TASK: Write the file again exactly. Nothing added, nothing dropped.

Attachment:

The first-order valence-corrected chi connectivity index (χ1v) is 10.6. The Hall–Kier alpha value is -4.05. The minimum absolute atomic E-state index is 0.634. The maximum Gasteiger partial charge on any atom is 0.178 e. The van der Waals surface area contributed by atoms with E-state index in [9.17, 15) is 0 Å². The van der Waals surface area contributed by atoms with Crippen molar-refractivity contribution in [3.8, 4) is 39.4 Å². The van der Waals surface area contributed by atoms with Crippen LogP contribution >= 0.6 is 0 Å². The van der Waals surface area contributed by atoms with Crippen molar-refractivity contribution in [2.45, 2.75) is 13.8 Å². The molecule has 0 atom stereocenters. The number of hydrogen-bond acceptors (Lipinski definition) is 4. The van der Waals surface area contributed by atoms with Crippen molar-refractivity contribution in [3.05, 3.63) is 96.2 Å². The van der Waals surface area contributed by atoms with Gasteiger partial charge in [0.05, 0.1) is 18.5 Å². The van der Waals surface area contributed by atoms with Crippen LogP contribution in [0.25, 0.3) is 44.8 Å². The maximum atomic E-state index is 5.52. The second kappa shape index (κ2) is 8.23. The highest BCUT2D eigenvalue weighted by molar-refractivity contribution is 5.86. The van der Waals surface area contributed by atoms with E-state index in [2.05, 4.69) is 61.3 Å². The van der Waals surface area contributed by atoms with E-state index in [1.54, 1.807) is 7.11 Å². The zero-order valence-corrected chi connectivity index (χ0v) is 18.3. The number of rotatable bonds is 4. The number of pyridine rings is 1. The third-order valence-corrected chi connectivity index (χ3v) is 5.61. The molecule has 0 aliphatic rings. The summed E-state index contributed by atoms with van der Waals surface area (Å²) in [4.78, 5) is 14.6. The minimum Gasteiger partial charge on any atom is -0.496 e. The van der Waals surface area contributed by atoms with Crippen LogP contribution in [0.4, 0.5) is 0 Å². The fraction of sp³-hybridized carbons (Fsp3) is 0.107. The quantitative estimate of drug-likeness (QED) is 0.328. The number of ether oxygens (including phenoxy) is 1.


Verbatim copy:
The first-order valence-corrected chi connectivity index (χ1v) is 10.6. The Hall–Kier alpha value is -4.05. The minimum absolute atomic E-state index is 0.634. The maximum Gasteiger partial charge on any atom is 0.178 e. The van der Waals surface area contributed by atoms with E-state index in [9.17, 15) is 0 Å². The van der Waals surface area contributed by atoms with Crippen molar-refractivity contribution in [3.8, 4) is 39.4 Å². The van der Waals surface area contributed by atoms with Crippen LogP contribution >= 0.6 is 0 Å². The van der Waals surface area contributed by atoms with Crippen molar-refractivity contribution in [2.45, 2.75) is 13.8 Å². The molecule has 0 atom stereocenters. The number of hydrogen-bond acceptors (Lipinski definition) is 4. The van der Waals surface area contributed by atoms with Crippen molar-refractivity contribution in [3.05, 3.63) is 96.2 Å². The van der Waals surface area contributed by atoms with Gasteiger partial charge in [0.05, 0.1) is 18.5 Å². The van der Waals surface area contributed by atoms with Crippen LogP contribution in [0.25, 0.3) is 44.8 Å². The maximum atomic E-state index is 5.52. The second kappa shape index (κ2) is 8.23. The highest BCUT2D eigenvalue weighted by molar-refractivity contribution is 5.86. The van der Waals surface area contributed by atoms with E-state index in [2.05, 4.69) is 61.3 Å². The van der Waals surface area contributed by atoms with E-state index in [1.54, 1.807) is 7.11 Å². The zero-order valence-corrected chi connectivity index (χ0v) is 18.3. The number of rotatable bonds is 4. The number of pyridine rings is 1. The third-order valence-corrected chi connectivity index (χ3v) is 5.61. The molecule has 0 aliphatic rings. The summed E-state index contributed by atoms with van der Waals surface area (Å²) in [4.78, 5) is 14.6. The minimum Gasteiger partial charge on any atom is -0.496 e. The van der Waals surface area contributed by atoms with Crippen LogP contribution in [0.4, 0.5) is 0 Å². The fraction of sp³-hybridized carbons (Fsp3) is 0.107. The quantitative estimate of drug-likeness (QED) is 0.328. The number of ether oxygens (including phenoxy) is 1.